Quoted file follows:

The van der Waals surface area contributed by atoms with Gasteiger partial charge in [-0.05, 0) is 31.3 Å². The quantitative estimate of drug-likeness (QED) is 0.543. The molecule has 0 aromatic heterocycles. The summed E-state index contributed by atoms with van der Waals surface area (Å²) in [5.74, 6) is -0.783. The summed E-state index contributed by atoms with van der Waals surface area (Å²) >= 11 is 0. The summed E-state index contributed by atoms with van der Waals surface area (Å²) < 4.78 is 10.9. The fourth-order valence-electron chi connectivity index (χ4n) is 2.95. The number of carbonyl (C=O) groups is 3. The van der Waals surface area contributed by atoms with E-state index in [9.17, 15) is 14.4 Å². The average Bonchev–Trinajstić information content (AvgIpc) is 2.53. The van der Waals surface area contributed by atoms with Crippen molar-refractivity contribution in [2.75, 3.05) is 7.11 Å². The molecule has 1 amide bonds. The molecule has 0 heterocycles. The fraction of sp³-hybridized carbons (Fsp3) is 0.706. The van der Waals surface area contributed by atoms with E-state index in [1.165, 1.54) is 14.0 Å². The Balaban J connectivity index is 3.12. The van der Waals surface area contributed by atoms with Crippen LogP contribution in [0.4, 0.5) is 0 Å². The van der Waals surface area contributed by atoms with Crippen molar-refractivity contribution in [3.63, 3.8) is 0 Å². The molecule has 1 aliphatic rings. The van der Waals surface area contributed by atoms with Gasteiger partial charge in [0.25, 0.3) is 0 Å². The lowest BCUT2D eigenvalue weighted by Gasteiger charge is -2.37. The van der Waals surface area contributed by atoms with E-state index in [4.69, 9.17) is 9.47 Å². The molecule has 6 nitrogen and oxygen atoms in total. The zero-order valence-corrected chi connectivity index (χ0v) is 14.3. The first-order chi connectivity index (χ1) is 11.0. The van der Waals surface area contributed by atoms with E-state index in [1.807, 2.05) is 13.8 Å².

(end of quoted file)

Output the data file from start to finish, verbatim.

The van der Waals surface area contributed by atoms with Gasteiger partial charge in [-0.05, 0) is 31.3 Å². The quantitative estimate of drug-likeness (QED) is 0.543. The molecule has 0 aromatic heterocycles. The summed E-state index contributed by atoms with van der Waals surface area (Å²) in [5.74, 6) is -0.783. The summed E-state index contributed by atoms with van der Waals surface area (Å²) >= 11 is 0. The summed E-state index contributed by atoms with van der Waals surface area (Å²) < 4.78 is 10.9. The fourth-order valence-electron chi connectivity index (χ4n) is 2.95. The number of carbonyl (C=O) groups is 3. The van der Waals surface area contributed by atoms with E-state index in [9.17, 15) is 14.4 Å². The average Bonchev–Trinajstić information content (AvgIpc) is 2.53. The van der Waals surface area contributed by atoms with Crippen molar-refractivity contribution in [2.75, 3.05) is 7.11 Å². The molecule has 1 amide bonds. The molecule has 0 heterocycles. The fraction of sp³-hybridized carbons (Fsp3) is 0.706. The van der Waals surface area contributed by atoms with E-state index in [1.165, 1.54) is 14.0 Å². The Balaban J connectivity index is 3.12. The van der Waals surface area contributed by atoms with Crippen LogP contribution in [0.4, 0.5) is 0 Å². The van der Waals surface area contributed by atoms with Crippen molar-refractivity contribution in [3.63, 3.8) is 0 Å². The molecule has 1 aliphatic rings. The van der Waals surface area contributed by atoms with Gasteiger partial charge in [0.25, 0.3) is 0 Å². The lowest BCUT2D eigenvalue weighted by Gasteiger charge is -2.37. The van der Waals surface area contributed by atoms with E-state index in [4.69, 9.17) is 9.47 Å². The molecule has 6 nitrogen and oxygen atoms in total. The zero-order valence-corrected chi connectivity index (χ0v) is 14.3. The first-order chi connectivity index (χ1) is 11.0. The van der Waals surface area contributed by atoms with E-state index in [1.807, 2.05) is 13.8 Å².